Today is the two-year anniversary of a defining moment in my life, one that's right up there with watching the second tower go down, seemingly in slow motion, from the vantage point of Sixth Avenue in New York City, on September 11, 2001. This other day that will live in infamy? February, 18, 2007, the day I was robbed in my apartment by three men at screwdriver point. Yes, you read that right. Screwdriver point!
It was a beautiful Sunday afternoon, and I was returning home from picking up my lunch at my favorite neighborhood café. I was in a fantastic mood, mid daydream, thinking about the really cute lawyer I'd met the night before, and what I'd wear for our date that evening. When the elevator opened on my floor, the door to my apartment was open, and three men were standing there waiting for me. They were dressed like workers, so at first I assumed that there was some problem in my apartment, perhaps a leak, and the super had let them in so that they could fix it.
But then they started motioning for me not to say a word and began approaching me. At this point, I still didn't know what was going on. Perhaps they had received some tip that there was a burglar in my apartment, I thought, and did not want him to know that we were there, about to pounce on him. Yes, a ridiculous assumption, I know, but in situations like this one, the mind works in mysterious ways and responds in ways you never thought probable.
When they grabbed me and began to drag me into my apartment, my next impression was that they were part of some movement to kidnap all expatriates. I'd say that I'd watched too many action movies, but I generally avoid them like the plague. All I knew is that I had to save myself. So I fought back. I fought like hell. Three against one. At the time, I spoke very little Spanish, so I couldn't really understand what they were saying. But the sight of one of them threateningly hovering a screwdriver over my face told me everything I needed to know. So I fought harder. Soon we were on the bathroom floor struggling. I looked out the window and thought about my mother. Although we had been estranged for more than a year, I thought to myself that I couldn't do this to her. I couldn't die on my bathroom floor in a pool of blood. So I fought. I managed to get the screwdriver from the one guy by grabbing it by the blade (securing myself a permanent scar between the index and middle finger of my left hand in the process) and tossing the weapon behind the toilet.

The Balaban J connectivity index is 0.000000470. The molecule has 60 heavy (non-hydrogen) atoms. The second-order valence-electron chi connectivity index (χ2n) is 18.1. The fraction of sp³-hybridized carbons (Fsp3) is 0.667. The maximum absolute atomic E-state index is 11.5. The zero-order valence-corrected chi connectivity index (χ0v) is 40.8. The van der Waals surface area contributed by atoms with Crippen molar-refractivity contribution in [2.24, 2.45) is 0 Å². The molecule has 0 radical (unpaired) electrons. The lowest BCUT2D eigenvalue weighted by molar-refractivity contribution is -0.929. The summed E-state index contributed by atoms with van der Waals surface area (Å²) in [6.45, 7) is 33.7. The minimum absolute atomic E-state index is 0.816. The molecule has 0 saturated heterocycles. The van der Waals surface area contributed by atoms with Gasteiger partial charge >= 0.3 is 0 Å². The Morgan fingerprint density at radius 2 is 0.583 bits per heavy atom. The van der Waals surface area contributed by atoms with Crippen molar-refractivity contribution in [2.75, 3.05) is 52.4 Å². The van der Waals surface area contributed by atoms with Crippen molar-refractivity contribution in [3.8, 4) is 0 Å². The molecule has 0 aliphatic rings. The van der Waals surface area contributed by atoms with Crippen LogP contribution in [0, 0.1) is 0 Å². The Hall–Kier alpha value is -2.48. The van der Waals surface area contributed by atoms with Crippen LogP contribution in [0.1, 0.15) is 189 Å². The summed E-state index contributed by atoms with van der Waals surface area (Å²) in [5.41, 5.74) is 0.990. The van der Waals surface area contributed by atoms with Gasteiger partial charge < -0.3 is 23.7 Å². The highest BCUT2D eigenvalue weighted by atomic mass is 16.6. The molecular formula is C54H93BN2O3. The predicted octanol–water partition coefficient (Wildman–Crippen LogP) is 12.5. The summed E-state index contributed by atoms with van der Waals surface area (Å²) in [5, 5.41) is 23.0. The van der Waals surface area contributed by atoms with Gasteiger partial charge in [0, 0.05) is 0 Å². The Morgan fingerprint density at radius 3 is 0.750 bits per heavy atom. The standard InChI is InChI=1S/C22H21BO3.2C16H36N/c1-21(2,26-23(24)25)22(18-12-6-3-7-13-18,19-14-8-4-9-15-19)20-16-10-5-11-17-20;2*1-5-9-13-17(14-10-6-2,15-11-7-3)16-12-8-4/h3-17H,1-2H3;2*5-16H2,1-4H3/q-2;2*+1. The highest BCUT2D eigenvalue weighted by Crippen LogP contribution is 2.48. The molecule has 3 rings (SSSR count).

And I fought some more. They'd taken my belts from my closet and were beginning to tie one into a noose. Oh no, I thought, they're going to hang me from the shower curtain rod (never mind that it's adjustable--now was not the time for rational thinking). Just when I began to think that maybe it was all over for me, it dawned on me: They weren't out to kill me. Come on, I thought, three against one; if they wanted to eliminate me, they would have done so by now. They were robbing me. They were freaking robbing me! "Take what you want!" I shouted. "And get the fuck out of here!" Bastards!
They seemed to understand. They used one of my belts to tie my feet together and another to tie my hands behind my back. They gagged me. They tried to blindfold me, but always the diva, I wouldn't let them. They didn't insist; they left me in the bathroom and went back to their business. It took me less than a minute to untie myself, and I considered going out and fighting some more. But common sense prevailed, and I waited until I heard them leave, locking me inside the apartment, before I emerged from the bathroom.